The Earl of Wessex visited Sussex to meet shopkeepers, residents and farmers whose homes and businesses were destroyed by floods.

Crowds lined the streets to welcome Prince Edward, who heard first-hand accounts of the devastation caused by the worst floods in Sussex in decades.

Jeweller Vernon Bishop, 54, told the Royal how he prayed and feared he was going to die when he was swept away by the flood water.

He said: "I was in the water and thought nobody was going to see me. I had expected death by then and I had a prayer to God.

"Just as I finished saying it, my legs got trapped in a tree and I was eventually able to drag myself up on the bank."

The Prince met leaders of emergency services before visiting the worst-hit areas in Lewes and Uckfield.

His visit followed "deep concern" by the Royal Family at the plight of the Sussex flood victims.

The Prince arrived in police headquarters in Lewes in a bottle green Audi for his first stop, a guided tour of the nerve centre at the heart of flood rescue operations.

Emergency He was introduced to representatives from all the agencies who worked together to control some of the worst flooding Sussex has seen and was told how officers from the Environment Agency, East Sussex County Council, Sussex Police and fire services worked up to a 26-hour shift to co-ordinate emergency plans.

When he discovered the Gold Command Suite nerve centre had been managed by a husband and wife team, the Prince chuckled and looked taken aback.

But Inspector John Dunkling and wife Sergeant Helen Dunkling, who worked for 26 hours running the Command Suite, said they were pleased the Prince was there to acknowledge everyone's hard work.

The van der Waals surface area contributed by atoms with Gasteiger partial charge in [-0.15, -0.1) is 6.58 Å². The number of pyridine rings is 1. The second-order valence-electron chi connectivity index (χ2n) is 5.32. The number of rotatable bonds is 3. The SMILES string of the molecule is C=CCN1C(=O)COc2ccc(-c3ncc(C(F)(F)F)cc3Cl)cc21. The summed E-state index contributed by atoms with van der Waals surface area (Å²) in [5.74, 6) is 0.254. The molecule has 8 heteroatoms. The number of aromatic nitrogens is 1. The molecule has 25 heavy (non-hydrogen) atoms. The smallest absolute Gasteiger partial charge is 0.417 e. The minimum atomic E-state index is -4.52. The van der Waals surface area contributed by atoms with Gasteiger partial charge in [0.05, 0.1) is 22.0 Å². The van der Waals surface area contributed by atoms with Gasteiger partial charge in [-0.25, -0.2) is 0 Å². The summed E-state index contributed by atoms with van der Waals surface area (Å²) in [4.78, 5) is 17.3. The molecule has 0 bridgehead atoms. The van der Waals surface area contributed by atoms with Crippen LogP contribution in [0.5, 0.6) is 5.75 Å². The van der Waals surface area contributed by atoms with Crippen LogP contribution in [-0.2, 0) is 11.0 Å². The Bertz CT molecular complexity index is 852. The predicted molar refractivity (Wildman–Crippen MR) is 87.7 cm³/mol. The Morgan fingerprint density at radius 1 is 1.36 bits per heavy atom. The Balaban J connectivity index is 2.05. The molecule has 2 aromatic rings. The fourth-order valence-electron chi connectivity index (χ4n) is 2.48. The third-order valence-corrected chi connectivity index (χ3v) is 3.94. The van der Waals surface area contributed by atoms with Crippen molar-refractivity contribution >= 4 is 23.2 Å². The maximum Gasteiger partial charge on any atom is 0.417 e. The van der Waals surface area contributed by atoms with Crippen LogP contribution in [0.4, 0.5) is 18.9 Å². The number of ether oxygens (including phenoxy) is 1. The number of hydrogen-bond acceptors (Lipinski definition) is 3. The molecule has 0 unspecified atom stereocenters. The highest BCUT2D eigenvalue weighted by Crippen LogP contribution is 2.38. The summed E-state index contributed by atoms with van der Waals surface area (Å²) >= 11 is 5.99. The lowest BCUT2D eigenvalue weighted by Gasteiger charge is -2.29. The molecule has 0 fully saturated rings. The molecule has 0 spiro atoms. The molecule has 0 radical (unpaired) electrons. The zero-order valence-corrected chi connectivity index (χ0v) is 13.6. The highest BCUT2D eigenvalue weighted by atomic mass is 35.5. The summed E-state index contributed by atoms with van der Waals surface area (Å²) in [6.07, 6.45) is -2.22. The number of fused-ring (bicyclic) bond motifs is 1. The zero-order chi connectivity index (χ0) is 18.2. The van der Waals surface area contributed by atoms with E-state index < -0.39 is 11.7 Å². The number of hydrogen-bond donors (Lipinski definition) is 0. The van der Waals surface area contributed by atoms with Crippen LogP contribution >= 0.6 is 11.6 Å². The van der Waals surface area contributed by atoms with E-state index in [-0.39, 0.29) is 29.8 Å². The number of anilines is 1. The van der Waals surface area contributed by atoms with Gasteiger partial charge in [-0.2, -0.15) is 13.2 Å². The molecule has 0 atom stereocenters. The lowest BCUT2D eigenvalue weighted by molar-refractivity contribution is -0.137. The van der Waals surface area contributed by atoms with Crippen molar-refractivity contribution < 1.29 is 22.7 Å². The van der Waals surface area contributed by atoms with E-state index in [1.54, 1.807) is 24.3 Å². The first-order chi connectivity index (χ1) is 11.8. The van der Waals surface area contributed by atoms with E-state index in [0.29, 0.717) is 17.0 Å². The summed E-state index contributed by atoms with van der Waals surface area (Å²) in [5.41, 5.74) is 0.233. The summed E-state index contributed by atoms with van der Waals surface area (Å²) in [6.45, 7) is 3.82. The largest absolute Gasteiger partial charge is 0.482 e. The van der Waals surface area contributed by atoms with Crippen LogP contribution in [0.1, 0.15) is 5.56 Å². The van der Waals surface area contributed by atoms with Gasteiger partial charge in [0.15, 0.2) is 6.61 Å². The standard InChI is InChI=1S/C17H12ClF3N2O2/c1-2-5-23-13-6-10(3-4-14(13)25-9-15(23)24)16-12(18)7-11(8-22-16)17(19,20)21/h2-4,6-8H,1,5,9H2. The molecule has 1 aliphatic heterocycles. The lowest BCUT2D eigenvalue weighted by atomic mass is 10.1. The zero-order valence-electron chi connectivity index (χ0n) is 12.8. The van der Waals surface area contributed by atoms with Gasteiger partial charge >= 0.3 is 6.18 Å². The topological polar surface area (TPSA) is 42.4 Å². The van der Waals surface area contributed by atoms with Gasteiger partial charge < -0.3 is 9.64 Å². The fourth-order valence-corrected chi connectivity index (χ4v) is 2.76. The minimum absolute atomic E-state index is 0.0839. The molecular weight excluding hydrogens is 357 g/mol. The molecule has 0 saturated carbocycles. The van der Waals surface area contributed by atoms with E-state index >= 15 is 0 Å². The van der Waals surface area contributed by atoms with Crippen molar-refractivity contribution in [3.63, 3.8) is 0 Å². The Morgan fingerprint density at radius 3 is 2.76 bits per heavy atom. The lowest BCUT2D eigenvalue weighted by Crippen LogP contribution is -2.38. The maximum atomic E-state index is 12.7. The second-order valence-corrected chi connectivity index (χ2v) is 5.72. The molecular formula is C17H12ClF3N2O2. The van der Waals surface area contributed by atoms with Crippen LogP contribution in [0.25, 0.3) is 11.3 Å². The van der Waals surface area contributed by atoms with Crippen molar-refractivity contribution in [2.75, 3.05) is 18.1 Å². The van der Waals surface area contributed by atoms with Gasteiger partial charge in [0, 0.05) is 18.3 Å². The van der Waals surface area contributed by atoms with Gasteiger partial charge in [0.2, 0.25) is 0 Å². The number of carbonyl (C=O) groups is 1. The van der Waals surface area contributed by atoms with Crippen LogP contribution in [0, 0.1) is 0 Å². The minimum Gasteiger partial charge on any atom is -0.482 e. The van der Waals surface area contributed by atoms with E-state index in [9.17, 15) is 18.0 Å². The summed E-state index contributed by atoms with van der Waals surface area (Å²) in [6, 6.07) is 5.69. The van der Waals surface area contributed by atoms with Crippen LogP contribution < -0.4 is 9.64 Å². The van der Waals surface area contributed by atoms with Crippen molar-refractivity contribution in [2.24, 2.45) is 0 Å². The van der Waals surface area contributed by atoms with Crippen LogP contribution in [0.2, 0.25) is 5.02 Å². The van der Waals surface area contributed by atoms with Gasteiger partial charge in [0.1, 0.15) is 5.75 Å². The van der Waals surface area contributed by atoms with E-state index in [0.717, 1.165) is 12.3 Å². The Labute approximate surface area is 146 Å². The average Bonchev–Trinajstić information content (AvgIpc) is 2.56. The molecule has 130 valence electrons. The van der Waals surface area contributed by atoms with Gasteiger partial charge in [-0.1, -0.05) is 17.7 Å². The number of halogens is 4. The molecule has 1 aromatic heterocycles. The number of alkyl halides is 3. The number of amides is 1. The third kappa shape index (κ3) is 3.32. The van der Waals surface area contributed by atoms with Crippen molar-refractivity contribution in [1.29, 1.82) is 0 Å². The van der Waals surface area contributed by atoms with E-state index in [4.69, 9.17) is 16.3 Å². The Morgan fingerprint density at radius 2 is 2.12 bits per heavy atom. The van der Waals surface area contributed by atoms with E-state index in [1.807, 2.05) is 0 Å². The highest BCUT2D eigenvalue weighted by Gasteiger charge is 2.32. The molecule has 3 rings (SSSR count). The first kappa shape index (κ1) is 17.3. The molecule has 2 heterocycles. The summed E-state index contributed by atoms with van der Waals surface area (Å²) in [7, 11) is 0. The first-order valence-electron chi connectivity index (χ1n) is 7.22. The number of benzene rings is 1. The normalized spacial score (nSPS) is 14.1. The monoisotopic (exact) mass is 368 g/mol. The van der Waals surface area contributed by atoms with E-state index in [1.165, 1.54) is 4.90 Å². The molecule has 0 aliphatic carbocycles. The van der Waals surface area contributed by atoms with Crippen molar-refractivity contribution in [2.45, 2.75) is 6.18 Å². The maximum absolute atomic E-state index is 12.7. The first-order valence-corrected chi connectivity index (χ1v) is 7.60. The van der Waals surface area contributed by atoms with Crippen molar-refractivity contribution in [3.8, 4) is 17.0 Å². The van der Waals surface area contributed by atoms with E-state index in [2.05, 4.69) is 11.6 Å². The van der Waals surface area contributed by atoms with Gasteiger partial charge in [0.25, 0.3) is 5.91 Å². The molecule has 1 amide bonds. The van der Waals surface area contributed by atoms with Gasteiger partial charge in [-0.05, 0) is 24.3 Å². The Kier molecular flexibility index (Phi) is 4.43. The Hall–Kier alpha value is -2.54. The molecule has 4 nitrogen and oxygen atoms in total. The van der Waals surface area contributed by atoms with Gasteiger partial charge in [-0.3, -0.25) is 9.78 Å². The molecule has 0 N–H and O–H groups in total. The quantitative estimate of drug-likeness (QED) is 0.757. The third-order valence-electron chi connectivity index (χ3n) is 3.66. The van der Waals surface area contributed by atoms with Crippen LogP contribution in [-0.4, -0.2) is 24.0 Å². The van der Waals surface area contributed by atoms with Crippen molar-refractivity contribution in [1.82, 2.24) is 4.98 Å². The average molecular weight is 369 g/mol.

When he heard the flood control team had worked together to manage floods in Pevensey Bay last year, the Prince joked that it must have been something of a reunion for everyone to work together again.

Outside, the Prince visited parts of the town worst hit by the flooding to speak to shopkeepers, who face the next six months trying to get their businesses back on track.

He was met by local dignitaries, including MP Norman Baker, Mayor Jim Daly and town clerk Chris Walsh.

Among those he spoke to was Henry Cade, who runs Cade Croft Fabrics in Cliffe High Street, who said: "He was a very nice man. It's nice to know that members of the Royal Family care."

Well-wishers jostled to take pictures as the Prince stopped and chatted to the hoards of people who had thronged Cliffe High Street to catch a glimpse of him.

Among them was Marion Johnson, contracts manager of East Sussex County Council, who helped run the rest centre for the floods victims at Lewes Town Hall.

She was one of a band of officials who looked after more than 300 people driven from their homes by floods.

She said: "I think the Prince's visit has touched the feeling of local people and raised their morale in what are very difficult times. This also shows there are people outside East Sussex who are thinking of us."

As the Prince walked over Cliffe Bridge he was shown the historic Harveys Brewery which, like many businesses, is facing costs which run into thousands of pounds.

Head brewer Miles Jenner said: "We are desperately trying to get back into production but it looks as if we are a long way off. There is still a lot of water that needs to be drained out and until then we cannot do much."

The Prince then moved onto the Cliffe Dry Cleaner Company, where he caught staff in buoyant mood, despite their business being sodden.